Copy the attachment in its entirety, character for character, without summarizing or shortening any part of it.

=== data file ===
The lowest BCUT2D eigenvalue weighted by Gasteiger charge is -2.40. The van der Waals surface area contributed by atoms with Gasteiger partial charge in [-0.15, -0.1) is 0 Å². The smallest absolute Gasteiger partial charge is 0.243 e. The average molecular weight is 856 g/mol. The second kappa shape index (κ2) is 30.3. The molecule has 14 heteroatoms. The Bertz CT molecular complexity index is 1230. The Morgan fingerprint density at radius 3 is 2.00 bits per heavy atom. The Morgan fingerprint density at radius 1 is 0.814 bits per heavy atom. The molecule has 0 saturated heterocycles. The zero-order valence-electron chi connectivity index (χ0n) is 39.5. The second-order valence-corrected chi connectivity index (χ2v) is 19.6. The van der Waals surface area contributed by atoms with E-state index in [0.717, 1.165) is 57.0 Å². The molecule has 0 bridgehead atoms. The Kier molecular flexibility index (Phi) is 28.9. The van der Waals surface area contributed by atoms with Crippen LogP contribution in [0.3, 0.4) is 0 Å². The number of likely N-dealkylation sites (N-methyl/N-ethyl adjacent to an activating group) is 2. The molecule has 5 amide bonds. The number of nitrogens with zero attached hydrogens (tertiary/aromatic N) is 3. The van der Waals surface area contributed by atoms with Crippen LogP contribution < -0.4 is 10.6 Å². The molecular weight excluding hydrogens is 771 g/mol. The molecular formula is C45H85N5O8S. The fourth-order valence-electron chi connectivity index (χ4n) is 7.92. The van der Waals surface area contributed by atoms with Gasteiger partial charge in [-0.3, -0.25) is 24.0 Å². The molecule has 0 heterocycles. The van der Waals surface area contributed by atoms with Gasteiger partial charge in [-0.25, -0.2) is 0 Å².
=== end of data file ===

The lowest BCUT2D eigenvalue weighted by Gasteiger charge is -2.40. The van der Waals surface area contributed by atoms with Gasteiger partial charge in [-0.15, -0.1) is 0 Å². The smallest absolute Gasteiger partial charge is 0.243 e. The average molecular weight is 856 g/mol. The second kappa shape index (κ2) is 30.3. The molecule has 14 heteroatoms. The Bertz CT molecular complexity index is 1230. The Morgan fingerprint density at radius 3 is 2.00 bits per heavy atom. The Morgan fingerprint density at radius 1 is 0.814 bits per heavy atom. The molecule has 0 saturated heterocycles. The zero-order valence-electron chi connectivity index (χ0n) is 39.5. The second-order valence-corrected chi connectivity index (χ2v) is 19.6. The van der Waals surface area contributed by atoms with E-state index in [0.717, 1.165) is 57.0 Å². The molecule has 0 bridgehead atoms. The Kier molecular flexibility index (Phi) is 28.9. The van der Waals surface area contributed by atoms with Crippen LogP contribution in [0.3, 0.4) is 0 Å². The number of likely N-dealkylation sites (N-methyl/N-ethyl adjacent to an activating group) is 2. The molecule has 5 amide bonds. The number of nitrogens with zero attached hydrogens (tertiary/aromatic N) is 3. The van der Waals surface area contributed by atoms with Crippen LogP contribution < -0.4 is 10.6 Å². The molecular weight excluding hydrogens is 771 g/mol. The molecular formula is C45H85N5O8S. The fourth-order valence-electron chi connectivity index (χ4n) is 7.92. The van der Waals surface area contributed by atoms with Gasteiger partial charge in [-0.3, -0.25) is 24.0 Å². The molecule has 0 heterocycles. The van der Waals surface area contributed by atoms with Gasteiger partial charge in [-0.25, -0.2) is 0 Å².